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Early detection of metastatic colorectal cancer patients who could benefit from specialist palliative care: a prediction model

Authors:

Miraja Jovi ,

Spaarne Gasthuis, NL
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Oscar van Haagen,

Spaarne Gasthuis, NL
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Gerty de Klerk,

Spaarne Gasthuis, NL
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Sjaak Molenaar,

Spaarne Gasthuis, NL
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Karlijn van Stralen,

Spaarne Gasthuis, NL
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Sjoerd Euser

Spaarne Gasthuis, NL
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Abstract

Introduction: Palliative care is usually provided by healthcare professionals from all disciplines as part of the pallet of care tasks that they provide for their patients. More recently, a strong recommendation for the provision of specialist palliative care came from the WHO and the European Association of Palliative Care  EAPC although this was based on a descriptive analysis of the available studies at that time Centeno et al., 2016. Furthermore, the review of Gaertner et al. 2017 showed that specialist palliative care was associated with a positive effect on quality of life and most effective if provided in an early stage Gaertner et al., 2017. In the Spaarne Gasthuis, a large teaching hospital in the Netherlands, a specialist palliative care team SPCT was assembled  in 2015. In this study we will evaluate the quality of care provided by the SPCT for a restricted group of patients with metastatic colorectal cancer. In addition, predictive factors will be explored that could help to identify in an early stage, those patients who could be eligible for the specialist palliative care.

The aims of this study are:

1. To assess the differences in treatment, number and duration of re-admissions, complications between metastatic colorectal cancer patients who were or were not consulted by the SPCT in the Spaarne Gasthuis in 2016.

2. To identity potential predictive variables that could identify in an early stage, metastatic colorectal cancer patients who are eligible for the SPCT.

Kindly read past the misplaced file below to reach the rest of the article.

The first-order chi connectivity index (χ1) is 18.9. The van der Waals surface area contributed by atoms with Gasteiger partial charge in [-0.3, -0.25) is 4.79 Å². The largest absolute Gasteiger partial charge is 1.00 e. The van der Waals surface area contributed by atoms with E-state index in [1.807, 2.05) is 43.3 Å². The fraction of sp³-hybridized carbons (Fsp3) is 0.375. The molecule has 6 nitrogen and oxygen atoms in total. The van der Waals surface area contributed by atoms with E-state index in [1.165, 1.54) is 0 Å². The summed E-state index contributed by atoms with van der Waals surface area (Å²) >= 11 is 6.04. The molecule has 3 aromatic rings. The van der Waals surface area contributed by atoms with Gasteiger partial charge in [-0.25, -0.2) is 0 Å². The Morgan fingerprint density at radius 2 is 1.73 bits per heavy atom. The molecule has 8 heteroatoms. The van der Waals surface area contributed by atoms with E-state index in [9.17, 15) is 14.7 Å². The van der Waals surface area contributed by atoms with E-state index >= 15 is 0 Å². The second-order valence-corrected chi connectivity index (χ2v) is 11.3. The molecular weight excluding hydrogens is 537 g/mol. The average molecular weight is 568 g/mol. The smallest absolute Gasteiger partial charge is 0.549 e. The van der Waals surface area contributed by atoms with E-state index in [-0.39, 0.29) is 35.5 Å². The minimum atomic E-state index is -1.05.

Methods: In this retrospective cohort study, all metastatic colorectal cancer patients aged ≥ 18 years who were diagnosed in the Spaarne Gasthuis in 2016 were eligible to be included in the study database. All patients were screened and evaluated for participation in the advanced care procedure of the SPCT.

In total, there were about 45 metastatic colorectal cancer patients who were eligible for specialist palliative care and were consulted by the SPCT. Those metastatic colorectal cancer patients who were not eligible for the SPCT about 500 will also be included in the study database.

A study database was constructed with the following independent variables: age, sex, date of diagnosis, diagnosis, treatment drug, dose, duration, complications, pain-scores, weight loss, liver function laboratory data, anemia, changes in defecation pattern, hematochezia blood in stool, number and duration of re-admissions. Data will be collected from patient files.

Statistical analyses: Rates, average, median, percentages and standard deviations will be analyzed for the total group, the SPCT group, and the non-SPCT group. For the dichotomous outcome variable “SPCT or not”, univariate analyses will be performed to identify variables that are associated with eligibility for the SPCT using logistic regression. Next, to develop a prediction model, variables with a p-value <0.10 will be entered in a multivariate logistic regression model using forward elimination based on a likelihood ratio test to develop the final prediction model with “SPCT or not” as the outcome variable. The variables in the final prediction model will all have  a p-value of <0.05. 

How to Cite: Jovi M, van Haagen O, de Klerk G, Molenaar S, van Stralen K, Euser S. Early detection of metastatic colorectal cancer patients who could benefit from specialist palliative care: a prediction model. International Journal of Integrated Care. 2018;18(s2):226. DOI: http://doi.org/10.5334/ijic.s2226
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Published on 23 Oct 2018.

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